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Belle Wei Receives Marie Pistilli Award and is Interviewed

Belle Wei Receives Marie Pistilli Award and is Interviewed
by Paul McLellan on 06-04-2012 at 7:36 pm

 Today at DAC Belle Wei received the Marie Pistilli Award, presented to her by Patrick Groeneveld the DAC chair (and flowers from DAC via Chi-Foon Chan, now co-ceo of Synopsys). She was then interviewed by Daya Nadamuni.

Her father was a military general in China and in 1949 in the revolution her family fled to Taiwan where she was born. She went to all-girl middle-school and high-school and girls were encouraged to excel in all subjects. Her family moved to the US around the time she graduated high school. Then she went to Berkeley for a physics degree, followed by a masters at Harvard in engineering. She came back to the bay area and worked for a couple of years before deciding she wanted to study more so she returned to Berkeley for a PhD in electrical engineering and, in particular, semiconductors.

When she joined San Jose state she was the first female faculty in the school of engineering in its 40 year history. She was even asked if she would be able to spend enough time at work or would she feel she needed to take care of her family (I think it was illegal to ask that even then). She says it has changed now and the environment is a lot more nurturing. However, she did admit that she had her baby before going to San Jose State and never had a second one.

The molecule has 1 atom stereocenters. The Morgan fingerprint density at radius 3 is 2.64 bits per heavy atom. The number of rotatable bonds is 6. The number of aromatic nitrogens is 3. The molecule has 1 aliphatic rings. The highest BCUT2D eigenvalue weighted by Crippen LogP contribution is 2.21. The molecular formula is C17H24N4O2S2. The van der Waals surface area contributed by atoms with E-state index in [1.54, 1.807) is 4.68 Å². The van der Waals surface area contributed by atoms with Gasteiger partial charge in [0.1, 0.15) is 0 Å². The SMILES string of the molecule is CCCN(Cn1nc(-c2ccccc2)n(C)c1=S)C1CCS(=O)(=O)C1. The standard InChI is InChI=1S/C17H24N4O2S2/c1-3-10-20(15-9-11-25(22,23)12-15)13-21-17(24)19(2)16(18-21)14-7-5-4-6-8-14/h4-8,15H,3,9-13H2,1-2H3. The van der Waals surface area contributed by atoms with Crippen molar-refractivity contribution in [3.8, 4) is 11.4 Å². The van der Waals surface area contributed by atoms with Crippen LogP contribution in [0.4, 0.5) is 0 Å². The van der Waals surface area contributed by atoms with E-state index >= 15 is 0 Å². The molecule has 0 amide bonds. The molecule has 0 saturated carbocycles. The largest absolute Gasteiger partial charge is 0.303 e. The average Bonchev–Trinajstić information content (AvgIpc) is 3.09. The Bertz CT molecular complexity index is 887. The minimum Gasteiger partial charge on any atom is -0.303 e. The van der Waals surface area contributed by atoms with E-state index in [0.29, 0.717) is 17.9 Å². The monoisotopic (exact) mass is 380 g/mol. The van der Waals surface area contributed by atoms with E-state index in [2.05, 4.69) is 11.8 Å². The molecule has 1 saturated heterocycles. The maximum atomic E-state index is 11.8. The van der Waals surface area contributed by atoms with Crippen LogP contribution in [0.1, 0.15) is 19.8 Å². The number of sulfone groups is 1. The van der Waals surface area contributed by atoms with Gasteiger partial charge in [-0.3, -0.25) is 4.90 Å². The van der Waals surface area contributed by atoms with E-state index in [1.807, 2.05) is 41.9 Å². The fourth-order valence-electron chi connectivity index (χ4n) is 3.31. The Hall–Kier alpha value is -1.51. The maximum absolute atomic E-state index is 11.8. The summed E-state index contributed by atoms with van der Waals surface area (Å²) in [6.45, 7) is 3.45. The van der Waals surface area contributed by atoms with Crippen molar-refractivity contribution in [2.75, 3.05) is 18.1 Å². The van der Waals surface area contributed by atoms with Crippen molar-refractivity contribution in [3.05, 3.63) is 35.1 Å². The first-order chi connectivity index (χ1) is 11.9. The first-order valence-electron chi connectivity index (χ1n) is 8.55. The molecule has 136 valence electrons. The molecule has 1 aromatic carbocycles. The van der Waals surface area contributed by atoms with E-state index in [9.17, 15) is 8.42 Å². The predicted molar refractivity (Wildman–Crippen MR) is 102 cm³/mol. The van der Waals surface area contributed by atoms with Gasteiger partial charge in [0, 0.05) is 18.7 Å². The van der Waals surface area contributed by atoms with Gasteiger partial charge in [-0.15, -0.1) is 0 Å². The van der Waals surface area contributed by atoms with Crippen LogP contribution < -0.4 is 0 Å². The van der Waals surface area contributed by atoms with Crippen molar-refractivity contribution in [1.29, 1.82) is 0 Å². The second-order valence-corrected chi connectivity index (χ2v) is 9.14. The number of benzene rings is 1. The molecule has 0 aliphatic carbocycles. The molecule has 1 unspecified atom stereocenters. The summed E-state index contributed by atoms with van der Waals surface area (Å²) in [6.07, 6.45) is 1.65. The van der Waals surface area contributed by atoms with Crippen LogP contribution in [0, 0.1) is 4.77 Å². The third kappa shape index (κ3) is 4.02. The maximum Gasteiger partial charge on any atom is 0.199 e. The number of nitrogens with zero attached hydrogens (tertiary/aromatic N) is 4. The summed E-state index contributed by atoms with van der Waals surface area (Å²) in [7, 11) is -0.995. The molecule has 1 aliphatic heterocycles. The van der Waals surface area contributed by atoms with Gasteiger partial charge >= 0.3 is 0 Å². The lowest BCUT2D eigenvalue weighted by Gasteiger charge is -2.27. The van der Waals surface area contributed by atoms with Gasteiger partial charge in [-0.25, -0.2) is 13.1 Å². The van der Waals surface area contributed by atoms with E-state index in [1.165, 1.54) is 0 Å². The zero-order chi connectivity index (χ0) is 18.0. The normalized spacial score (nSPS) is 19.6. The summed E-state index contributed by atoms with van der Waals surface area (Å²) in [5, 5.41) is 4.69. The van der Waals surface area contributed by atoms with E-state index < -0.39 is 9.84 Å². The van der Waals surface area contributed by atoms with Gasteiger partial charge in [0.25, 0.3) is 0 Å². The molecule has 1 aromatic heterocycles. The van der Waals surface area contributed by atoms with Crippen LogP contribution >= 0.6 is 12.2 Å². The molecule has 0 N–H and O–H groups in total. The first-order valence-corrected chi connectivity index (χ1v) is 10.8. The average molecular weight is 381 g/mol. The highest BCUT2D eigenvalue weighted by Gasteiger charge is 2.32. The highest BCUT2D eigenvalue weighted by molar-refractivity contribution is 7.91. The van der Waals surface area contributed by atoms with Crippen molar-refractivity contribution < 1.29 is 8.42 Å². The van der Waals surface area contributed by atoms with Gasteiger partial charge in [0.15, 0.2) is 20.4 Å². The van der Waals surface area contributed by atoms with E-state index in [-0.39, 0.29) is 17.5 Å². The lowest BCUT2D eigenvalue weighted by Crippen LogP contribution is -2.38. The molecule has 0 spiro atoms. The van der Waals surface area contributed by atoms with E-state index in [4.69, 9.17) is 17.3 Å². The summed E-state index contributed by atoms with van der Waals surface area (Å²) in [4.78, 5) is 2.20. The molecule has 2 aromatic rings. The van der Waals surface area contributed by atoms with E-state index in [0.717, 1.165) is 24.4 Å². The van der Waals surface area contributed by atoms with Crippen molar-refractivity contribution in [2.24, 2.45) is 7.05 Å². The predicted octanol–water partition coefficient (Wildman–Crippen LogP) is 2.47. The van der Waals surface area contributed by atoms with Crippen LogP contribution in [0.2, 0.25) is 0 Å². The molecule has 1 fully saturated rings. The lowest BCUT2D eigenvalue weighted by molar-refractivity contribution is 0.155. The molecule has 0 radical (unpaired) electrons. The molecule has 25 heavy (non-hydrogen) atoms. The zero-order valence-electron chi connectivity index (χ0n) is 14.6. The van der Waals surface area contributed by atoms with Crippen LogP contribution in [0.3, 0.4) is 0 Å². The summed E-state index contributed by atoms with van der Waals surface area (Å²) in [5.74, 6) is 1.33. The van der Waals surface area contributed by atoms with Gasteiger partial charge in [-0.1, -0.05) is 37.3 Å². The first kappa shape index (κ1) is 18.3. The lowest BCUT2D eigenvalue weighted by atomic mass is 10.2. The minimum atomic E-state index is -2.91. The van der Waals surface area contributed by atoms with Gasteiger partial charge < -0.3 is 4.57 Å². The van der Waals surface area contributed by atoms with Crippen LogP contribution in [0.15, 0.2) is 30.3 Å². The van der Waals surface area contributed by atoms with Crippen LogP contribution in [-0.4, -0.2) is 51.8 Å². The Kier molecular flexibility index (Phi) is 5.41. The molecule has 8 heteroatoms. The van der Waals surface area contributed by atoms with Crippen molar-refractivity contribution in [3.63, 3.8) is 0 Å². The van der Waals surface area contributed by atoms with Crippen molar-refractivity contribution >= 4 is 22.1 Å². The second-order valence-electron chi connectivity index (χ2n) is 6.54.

She started a program to bring middle and high school students into contact with engineers. She got motivated to do this since she knew that although in Taiwan 24% of students study some branch of engineering (and 30% in China), in the US it is only 4.4%. So they expose young people to engineering curriculum early on. She is proud that of the 3000 students who have been through the program, 25% are women and 41% are Hispanic.

Last week it was announced that Dr Wei will be leaving San Jose State and is going to Chico State to be the Provost and the VP for Academic Affairs. Belle feels that although the top-tier schools that she attended (Berkeley, Harvard etc) get the brand-names, that schools like San Jose State and Chico State make the real different since they process so many more people in aggregate. This isn’t the place for the signalling theory of education, that the main advantage of going to a place like Harvard is to be able to say you went there, nothing to do with what they teach you, whereas at a school like San Jose State it is the other way round.

Of the 4000 or so colleges in the US, almost none of them are headed by engineers. And our political leadership, unlike those of other countries, are also notable for the lack of engineers and scientists (and, of course, the large number of lawyers).

Belle also started a program sending students overseas. With globalization there is a lot of action outside silicon valley. They have sent over 200 students in the last 8 years (fully sponsored by local companies) to Taiwan, China and India. When there they get to see the dynamism of their host country and absorb some of its culture. This is perhaps even more important in a school like Chico which is not as diverse as silicon valley where every other person you meet was born overseas.

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